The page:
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SitePoint PHP Blog:
Check Your Code's Quality with SensioLabs Insight
August 07, 2014 @ 12:25:20

On the SitePoint PHP blog today there's a new post by Peter Nijssen introducing you to the SensioLabs Insight service and how it can improve your code quality (including locating security concerns).

The quality of your code is as important as testing your application. Recently, we have seen multiple articles which hopefully helped you on your way to providing a more stable application. Today, we are going to have a closer look at SensioLabs Insight. If you used Symfony or Silex in the past, you are probably familiar with SensioLabs, since they are the main sponsor of the Symfony framework.

He quickly introduces the service, mentioning what it has to offer and how to get your account all set up (free for open source libraries but it requires the results to be public). He includes some screenshots showing what the setup and scan results of your project might look like. He shows how to get more detail on the findings and how they can easily be exported to your bug tracker for fixing. He also covers some of the configuration you can do (through a YAML file) to tell Insight things like: php.ini settings, directories to exclude and specific rules to run during the scans.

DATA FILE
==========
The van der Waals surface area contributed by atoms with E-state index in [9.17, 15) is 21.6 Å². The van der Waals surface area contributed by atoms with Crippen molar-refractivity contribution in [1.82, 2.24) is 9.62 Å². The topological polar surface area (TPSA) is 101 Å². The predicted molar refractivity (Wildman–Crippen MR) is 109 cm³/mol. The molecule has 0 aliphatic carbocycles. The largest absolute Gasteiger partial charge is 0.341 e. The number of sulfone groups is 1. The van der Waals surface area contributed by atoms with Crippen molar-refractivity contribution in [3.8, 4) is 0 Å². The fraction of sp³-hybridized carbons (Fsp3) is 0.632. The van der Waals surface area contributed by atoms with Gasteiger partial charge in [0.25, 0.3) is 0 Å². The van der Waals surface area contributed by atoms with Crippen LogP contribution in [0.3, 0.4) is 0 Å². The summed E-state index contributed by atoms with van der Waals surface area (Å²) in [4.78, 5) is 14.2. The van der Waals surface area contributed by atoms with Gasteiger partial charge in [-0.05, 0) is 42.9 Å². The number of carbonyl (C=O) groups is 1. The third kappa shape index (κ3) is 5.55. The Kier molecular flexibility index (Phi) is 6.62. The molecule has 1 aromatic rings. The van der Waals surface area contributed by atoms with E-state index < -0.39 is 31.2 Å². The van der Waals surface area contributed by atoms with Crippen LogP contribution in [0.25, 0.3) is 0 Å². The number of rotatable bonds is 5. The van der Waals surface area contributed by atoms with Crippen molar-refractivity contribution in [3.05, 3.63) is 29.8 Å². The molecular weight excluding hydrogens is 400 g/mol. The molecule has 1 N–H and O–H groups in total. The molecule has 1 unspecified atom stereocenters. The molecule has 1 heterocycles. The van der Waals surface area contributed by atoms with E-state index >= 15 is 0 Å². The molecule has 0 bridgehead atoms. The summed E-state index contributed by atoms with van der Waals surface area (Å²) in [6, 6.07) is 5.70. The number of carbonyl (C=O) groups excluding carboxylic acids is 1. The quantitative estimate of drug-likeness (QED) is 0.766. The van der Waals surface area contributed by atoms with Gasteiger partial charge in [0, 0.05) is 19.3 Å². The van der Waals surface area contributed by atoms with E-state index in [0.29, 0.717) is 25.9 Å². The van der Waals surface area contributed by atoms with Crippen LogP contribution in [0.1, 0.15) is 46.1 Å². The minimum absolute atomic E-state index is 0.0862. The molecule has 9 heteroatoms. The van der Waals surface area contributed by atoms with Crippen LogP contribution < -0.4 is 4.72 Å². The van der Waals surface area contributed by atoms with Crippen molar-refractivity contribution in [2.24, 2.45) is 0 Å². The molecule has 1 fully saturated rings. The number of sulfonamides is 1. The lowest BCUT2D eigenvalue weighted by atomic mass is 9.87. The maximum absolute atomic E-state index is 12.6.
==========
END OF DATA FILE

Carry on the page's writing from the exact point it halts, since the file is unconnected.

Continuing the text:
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Link: http://www.sitepoint.com/check-codes-quality-sensiolabs-insight/

Reddit.com:
PHP library authors Have you considered to arrange security bug bounties?
August 06, 2014 @ 10:39:00

In this new post to Reddit.com Timoh suggests something that could definitely help improve the overall security of the PHP ecosystem - a bug bounty system, providing libraries and projects an easy way to security-related submissions for their code.

To encourage software security research on the open-source PHP libraries we use everyday, I have been brainstorming the possibilities for us, the code authors, to start to offer security bug bounties on the projects we maintain. It is a shame such a few PHP projects encourages security research by offering bug bounties, and I think it doesn't have to be this way.

He describes his ideas for the system including the ability to offer both monetary bounties and other kinds of recognition as well. Comments on the post are largely supportive, agreeing with him that it can definitely help things. He also makes the suggestion of getting frameworks with corporate backings (like Zend Framework and Symfony) to be some of the leaders and be an example to other projects and get them on board. What do you think? Add your own thoughts and suggestions about the project to the mix!